If anyone could read this particular post, I’d like it to be Sr. Mary Florence, the teacher I had in the 5th, 6th and 8th grades at Sacred Heart School in San Jose, California. She was a ruthless editor, far tougher than any editor I’ve worked with at a newspaper, magazine or web media company. She drilled the rules of grammar into my pre-pubescent head.
Thanks to Sr. Mary Florence and the other nuns who taught me English, I have retained a lifelong fascination with dangling participles. “Lying in the gutter, Hannah found her lost watch,” still makes me laugh out loud. I apply the “Hannah” test to any clause-containing sentence I write to make sure my subject doesn’t metaphorically wind up in the gutter.
“Ambiguous antecedents” is another weak spot of mine, a particularly heinous grammatical crime that I find all too easy to commit. “My purse was in the car, but now it’s gone.” What’s gone – the purse or the car? That’s how easy an ambiguous antecedent can slip into a sentence. An ever-watchful sentinel when it came to grammar, Sr. Mary Florence would never have let an error like that escape her red pen.
But I owe Sr. Mary Florence for more than the rigorous training she gave me in grammar and composition. She was the first one to encourage me to write, and she allowed me to see that my writing could affect others. When our class took a day trip to the Moffett Field Naval Air Station we all had to write about our experience when we got back to school. As I recall, my essay contained some funny observations about how our class, especially the girls, interacted with the sailors who escorted us around the facility.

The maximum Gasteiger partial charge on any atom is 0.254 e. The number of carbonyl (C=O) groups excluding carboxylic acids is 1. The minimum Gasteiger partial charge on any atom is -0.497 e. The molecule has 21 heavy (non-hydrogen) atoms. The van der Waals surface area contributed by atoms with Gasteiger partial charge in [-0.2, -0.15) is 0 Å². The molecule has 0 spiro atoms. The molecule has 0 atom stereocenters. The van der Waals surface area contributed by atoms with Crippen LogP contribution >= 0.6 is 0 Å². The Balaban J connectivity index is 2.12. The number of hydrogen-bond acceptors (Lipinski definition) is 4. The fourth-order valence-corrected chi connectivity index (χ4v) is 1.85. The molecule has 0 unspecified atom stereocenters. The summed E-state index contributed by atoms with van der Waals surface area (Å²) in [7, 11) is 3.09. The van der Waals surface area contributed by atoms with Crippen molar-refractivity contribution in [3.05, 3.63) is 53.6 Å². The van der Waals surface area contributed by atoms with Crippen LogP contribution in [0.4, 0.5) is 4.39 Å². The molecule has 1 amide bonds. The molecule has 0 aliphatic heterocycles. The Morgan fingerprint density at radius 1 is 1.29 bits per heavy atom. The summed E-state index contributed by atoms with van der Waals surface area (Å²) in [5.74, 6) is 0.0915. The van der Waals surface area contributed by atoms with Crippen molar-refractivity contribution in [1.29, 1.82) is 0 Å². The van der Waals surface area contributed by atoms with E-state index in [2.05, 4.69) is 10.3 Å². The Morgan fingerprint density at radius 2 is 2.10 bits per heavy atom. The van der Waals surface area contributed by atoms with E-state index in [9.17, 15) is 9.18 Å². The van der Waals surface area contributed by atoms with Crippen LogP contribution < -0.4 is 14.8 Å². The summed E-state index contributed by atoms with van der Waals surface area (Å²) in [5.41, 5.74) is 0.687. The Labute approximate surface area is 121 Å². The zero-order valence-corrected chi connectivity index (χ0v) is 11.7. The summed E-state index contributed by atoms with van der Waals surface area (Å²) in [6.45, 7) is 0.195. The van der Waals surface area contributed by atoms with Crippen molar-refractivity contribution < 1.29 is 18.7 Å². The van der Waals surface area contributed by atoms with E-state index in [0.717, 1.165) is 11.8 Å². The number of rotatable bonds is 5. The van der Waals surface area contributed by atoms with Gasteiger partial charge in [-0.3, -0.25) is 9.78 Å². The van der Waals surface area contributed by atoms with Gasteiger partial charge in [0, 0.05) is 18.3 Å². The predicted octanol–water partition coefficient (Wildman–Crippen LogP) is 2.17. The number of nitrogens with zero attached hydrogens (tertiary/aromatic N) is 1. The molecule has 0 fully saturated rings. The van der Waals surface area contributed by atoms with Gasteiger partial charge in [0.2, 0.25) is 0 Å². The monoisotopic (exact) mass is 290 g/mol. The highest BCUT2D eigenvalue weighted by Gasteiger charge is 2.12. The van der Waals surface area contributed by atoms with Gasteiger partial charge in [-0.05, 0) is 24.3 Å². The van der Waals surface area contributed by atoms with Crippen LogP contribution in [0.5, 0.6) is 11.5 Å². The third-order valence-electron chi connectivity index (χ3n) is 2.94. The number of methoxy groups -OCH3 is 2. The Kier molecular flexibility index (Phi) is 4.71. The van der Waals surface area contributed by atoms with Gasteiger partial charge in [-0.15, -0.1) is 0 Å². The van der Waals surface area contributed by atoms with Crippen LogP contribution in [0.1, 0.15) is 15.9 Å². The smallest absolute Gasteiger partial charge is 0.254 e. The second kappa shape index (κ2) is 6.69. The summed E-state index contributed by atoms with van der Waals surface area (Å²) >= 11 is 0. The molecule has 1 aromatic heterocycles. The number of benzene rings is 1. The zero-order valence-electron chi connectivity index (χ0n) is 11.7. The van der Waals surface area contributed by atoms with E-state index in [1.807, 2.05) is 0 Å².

Sr. Mary Florence asked me to read my paper to the class. I remember standing next to her desk in front of the class. I had a death grip on my paper and struggled to keep my voice steady and not trip over my words in my nervousness. The class listened and actually laughed at all the right places. It was a revelation to me that something I wrote could provoke that kind of reaction. The glow I felt lasted all afternoon, and I can still feel it in retrospect.
Thanks to Sr. Mary Florence, I started thinking about a writing career when I was 13. That one positive experience in her class sustained me through years of hard work and rejections. Sometimes I don’t know if I should bless her or blame her. It’s been a rocky road at times. But having someone believe in you is a gift that lasts a lifetime.
I’m sad to admit that I lost track of Sr. Mary Florence. The last time I saw her was when she visited her fellow nuns at my high school. I was struck by how small she seemed. I realized that she hadn’t shrunk, I had just grown. Freed from having to maintain the teacher-student discipline, she was warm and friendly, and a bit fluttery. She even cracked a smile, something she rarely did in class.
In her honor I’d like to end my post with “Weird Al” Yankovic’s ode to grammar, “Word Crimes.” It’s a parody of Robin Thicke’s song “Blurred Lines.” I’d like to think my former writing teacher would appreciate “Weird Al’s” message.